I scanned the Googleverse for the word assault. Of the top ten news stories with the word assault in it, nine of them involved men as the perpetrators, be it sexual against women, or with lethal force against other men, and the remaining item in the top ten list was military related. Not surprising really.
In a Guardian article by Amanda Marcotte on October 1st, she asserted that “America is awash in angry white men for whom guns are a prop for lost power.” One month to the day after the Guardian article appeared there was the killing of a TSA agent in Los Angeles, the story has been tagged, “Another angry young man.” He was described as a troubled, “pissed-off patriot”…with suicidal tendencies. It’s likely the focal point will end up on the second amendment, and another ‘men’s group’ – the NRA. It won’t focus on male issues like mental health, power myths, and suicide, nor will money flood into men’s centres across the nation. Marcotte concluded her article like this, “Guns turn grown men into childish idiots who want to believe their expensive and deadly toys give them power.” That sentence is akin to spinning on the balls of her feet and slamming the door on the way out – after a metaphorical slap.
In the same Googleverse search mentioned above, there was a series of stories about groping from the Georgia Strait, a Vancouver weekly. There is a campaign planned in December of this year to reduce sexual harassment on the Vancouver metro. In those articles, two women’s studies undergraduates, and Ms Tsepnopoulos-Elhaimer, the executive director of a Vancouver woman’s centre, used the terms ‘sexual assault’ and ‘sexual harassment’ interchangeably. And arguably, that is how the law views the terms, fair enough.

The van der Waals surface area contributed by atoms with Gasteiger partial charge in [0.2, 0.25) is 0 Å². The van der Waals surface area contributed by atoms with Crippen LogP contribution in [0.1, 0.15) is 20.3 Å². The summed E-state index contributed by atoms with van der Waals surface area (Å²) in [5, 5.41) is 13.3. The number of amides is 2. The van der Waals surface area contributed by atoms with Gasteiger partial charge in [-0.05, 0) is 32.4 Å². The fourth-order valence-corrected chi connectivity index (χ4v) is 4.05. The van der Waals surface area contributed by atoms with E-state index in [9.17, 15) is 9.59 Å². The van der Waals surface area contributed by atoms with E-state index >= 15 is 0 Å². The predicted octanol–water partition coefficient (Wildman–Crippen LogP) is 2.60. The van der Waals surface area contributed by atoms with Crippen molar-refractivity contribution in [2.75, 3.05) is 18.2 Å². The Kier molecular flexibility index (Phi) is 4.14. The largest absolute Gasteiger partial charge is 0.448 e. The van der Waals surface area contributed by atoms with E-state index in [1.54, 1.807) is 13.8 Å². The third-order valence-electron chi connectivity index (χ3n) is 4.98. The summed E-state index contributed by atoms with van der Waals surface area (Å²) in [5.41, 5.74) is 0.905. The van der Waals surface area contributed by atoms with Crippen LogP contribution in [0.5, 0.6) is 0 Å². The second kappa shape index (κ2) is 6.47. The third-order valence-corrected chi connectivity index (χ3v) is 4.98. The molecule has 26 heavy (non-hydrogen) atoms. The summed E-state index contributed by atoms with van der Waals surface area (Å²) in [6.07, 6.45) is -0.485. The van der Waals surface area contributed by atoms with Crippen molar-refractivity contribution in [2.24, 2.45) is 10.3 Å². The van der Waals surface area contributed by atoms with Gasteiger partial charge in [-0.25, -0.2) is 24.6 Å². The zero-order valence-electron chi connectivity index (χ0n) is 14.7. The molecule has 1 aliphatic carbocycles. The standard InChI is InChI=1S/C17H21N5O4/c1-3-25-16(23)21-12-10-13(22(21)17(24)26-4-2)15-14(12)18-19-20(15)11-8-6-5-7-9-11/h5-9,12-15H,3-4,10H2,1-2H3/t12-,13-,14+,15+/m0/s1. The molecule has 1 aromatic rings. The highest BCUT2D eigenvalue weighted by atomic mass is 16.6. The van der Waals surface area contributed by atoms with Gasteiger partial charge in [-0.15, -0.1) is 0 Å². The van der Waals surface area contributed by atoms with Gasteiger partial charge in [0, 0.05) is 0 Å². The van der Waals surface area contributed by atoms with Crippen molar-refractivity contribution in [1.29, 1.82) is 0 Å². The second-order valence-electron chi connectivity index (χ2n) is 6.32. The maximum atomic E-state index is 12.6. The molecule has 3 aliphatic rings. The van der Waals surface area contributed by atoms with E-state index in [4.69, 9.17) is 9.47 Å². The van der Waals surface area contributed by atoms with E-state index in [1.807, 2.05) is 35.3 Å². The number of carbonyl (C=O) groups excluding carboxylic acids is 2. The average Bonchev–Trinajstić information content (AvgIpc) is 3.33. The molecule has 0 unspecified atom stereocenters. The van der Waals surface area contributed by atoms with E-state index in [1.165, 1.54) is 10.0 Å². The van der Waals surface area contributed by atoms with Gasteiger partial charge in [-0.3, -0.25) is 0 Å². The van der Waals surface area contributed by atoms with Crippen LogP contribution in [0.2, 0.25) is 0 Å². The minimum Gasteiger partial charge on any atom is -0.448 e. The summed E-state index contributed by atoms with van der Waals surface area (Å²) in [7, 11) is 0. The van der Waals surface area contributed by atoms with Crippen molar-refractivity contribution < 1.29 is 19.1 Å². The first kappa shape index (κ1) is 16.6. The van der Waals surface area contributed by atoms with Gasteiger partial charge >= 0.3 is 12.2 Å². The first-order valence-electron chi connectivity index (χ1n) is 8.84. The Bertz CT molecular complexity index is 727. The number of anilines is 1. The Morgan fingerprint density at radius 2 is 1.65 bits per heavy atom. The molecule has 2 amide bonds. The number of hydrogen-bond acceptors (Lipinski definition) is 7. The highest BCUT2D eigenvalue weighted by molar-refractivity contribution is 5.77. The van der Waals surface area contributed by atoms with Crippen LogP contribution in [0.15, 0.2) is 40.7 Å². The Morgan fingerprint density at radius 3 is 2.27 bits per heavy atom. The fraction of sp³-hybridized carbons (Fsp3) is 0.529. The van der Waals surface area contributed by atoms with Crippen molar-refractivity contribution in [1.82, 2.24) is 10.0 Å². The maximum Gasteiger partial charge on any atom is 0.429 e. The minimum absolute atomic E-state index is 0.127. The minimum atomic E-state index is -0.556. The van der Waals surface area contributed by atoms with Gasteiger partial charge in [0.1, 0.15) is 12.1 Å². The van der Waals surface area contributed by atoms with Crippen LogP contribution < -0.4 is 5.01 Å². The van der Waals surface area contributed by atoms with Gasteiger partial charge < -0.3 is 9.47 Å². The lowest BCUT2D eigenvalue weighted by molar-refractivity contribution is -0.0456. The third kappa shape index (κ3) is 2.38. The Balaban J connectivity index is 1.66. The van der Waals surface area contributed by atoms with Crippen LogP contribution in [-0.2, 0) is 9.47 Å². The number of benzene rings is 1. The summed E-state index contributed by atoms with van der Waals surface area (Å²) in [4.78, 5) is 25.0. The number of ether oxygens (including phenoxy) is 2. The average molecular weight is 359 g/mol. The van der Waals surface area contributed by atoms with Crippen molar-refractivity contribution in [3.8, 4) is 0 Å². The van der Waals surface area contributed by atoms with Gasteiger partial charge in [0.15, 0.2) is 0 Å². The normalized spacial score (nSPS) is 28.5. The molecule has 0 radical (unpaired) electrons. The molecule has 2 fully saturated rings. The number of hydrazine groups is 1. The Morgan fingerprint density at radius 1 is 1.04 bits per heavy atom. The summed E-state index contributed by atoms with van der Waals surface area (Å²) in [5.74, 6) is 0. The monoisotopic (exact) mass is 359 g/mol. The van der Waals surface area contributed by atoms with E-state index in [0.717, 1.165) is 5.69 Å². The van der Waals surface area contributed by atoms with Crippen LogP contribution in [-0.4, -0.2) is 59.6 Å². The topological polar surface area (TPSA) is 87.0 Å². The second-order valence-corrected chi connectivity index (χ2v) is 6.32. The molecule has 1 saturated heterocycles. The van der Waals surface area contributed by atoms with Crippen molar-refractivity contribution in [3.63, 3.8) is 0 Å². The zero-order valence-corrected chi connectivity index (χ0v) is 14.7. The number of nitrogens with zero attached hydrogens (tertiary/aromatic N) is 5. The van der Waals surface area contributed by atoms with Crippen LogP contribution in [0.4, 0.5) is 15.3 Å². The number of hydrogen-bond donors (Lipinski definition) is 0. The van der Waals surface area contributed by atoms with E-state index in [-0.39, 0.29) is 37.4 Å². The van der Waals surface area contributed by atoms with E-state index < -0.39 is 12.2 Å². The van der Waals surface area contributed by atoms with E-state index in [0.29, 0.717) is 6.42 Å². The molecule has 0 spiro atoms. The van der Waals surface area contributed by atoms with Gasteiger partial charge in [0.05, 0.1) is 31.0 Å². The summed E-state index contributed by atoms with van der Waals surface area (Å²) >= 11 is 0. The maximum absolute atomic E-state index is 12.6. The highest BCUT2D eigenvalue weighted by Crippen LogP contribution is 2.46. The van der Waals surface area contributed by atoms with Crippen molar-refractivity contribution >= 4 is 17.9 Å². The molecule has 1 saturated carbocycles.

According to one of the articles, Ms Tsepnopoulos-Elhaimer was quoted as saying. “It’s about males changing their behaviour and the way that they think about women. I think it would be a really important message when we think about the backlash that women get when they try to identify that it’s male violence that is at issue.”
To say that it’s a male violence issue, is stigmatising half the population. Of course you’ll get backlash when it is phrased like that. To call them sexual deviants, and mentally ill, identifies the perpetrators, but to insinuate that gropers are normal men, is an angry insult directed towards the massive majority of men who don’t sexually assault.
Maybe what Ms Tsepnopoulos-Elhaimer is trying to say, but doesn’t know how, is that she would like men to help her and the two Women’s Studies undergrads with an issue they care about…